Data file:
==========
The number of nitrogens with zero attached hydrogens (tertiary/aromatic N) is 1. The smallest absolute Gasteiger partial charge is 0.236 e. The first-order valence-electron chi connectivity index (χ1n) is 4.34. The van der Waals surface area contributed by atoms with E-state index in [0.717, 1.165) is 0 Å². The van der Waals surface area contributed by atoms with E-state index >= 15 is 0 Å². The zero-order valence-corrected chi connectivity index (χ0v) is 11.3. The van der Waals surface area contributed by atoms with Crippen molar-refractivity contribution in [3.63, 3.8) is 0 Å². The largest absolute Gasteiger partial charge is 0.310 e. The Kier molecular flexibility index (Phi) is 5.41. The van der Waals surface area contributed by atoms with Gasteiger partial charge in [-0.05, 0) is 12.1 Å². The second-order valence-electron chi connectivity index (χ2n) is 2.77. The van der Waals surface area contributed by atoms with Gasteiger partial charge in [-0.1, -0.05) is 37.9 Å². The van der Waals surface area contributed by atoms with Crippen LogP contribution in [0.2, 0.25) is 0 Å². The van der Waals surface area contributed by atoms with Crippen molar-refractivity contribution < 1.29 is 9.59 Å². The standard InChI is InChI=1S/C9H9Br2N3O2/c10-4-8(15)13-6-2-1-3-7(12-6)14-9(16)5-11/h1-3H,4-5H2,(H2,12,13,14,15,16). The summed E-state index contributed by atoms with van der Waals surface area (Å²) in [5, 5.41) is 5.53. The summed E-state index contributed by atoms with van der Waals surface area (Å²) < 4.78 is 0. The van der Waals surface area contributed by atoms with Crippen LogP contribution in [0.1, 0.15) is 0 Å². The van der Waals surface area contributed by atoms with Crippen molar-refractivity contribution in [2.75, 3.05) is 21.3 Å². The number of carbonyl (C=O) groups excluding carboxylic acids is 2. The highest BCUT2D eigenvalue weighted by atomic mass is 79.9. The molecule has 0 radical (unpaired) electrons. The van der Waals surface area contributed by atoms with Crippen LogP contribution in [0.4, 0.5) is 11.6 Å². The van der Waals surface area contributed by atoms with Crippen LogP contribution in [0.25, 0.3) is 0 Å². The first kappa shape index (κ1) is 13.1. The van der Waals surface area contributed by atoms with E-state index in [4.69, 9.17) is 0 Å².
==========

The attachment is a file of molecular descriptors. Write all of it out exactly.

The number of nitrogens with zero attached hydrogens (tertiary/aromatic N) is 1. The smallest absolute Gasteiger partial charge is 0.236 e. The first-order valence-electron chi connectivity index (χ1n) is 4.34. The van der Waals surface area contributed by atoms with E-state index in [0.717, 1.165) is 0 Å². The van der Waals surface area contributed by atoms with E-state index >= 15 is 0 Å². The zero-order valence-corrected chi connectivity index (χ0v) is 11.3. The van der Waals surface area contributed by atoms with Crippen molar-refractivity contribution in [3.63, 3.8) is 0 Å². The largest absolute Gasteiger partial charge is 0.310 e. The Kier molecular flexibility index (Phi) is 5.41. The van der Waals surface area contributed by atoms with Gasteiger partial charge in [-0.05, 0) is 12.1 Å². The second-order valence-electron chi connectivity index (χ2n) is 2.77. The van der Waals surface area contributed by atoms with Gasteiger partial charge in [-0.1, -0.05) is 37.9 Å². The van der Waals surface area contributed by atoms with Crippen LogP contribution in [0.2, 0.25) is 0 Å². The van der Waals surface area contributed by atoms with Crippen molar-refractivity contribution < 1.29 is 9.59 Å². The standard InChI is InChI=1S/C9H9Br2N3O2/c10-4-8(15)13-6-2-1-3-7(12-6)14-9(16)5-11/h1-3H,4-5H2,(H2,12,13,14,15,16). The summed E-state index contributed by atoms with van der Waals surface area (Å²) in [5, 5.41) is 5.53. The summed E-state index contributed by atoms with van der Waals surface area (Å²) < 4.78 is 0. The van der Waals surface area contributed by atoms with Crippen LogP contribution in [0.1, 0.15) is 0 Å². The van der Waals surface area contributed by atoms with Crippen molar-refractivity contribution in [2.75, 3.05) is 21.3 Å². The number of carbonyl (C=O) groups excluding carboxylic acids is 2. The highest BCUT2D eigenvalue weighted by atomic mass is 79.9. The molecule has 0 radical (unpaired) electrons. The van der Waals surface area contributed by atoms with Crippen LogP contribution in [0.4, 0.5) is 11.6 Å². The van der Waals surface area contributed by atoms with Crippen LogP contribution in [0.25, 0.3) is 0 Å². The first kappa shape index (κ1) is 13.1. The van der Waals surface area contributed by atoms with E-state index in [4.69, 9.17) is 0 Å².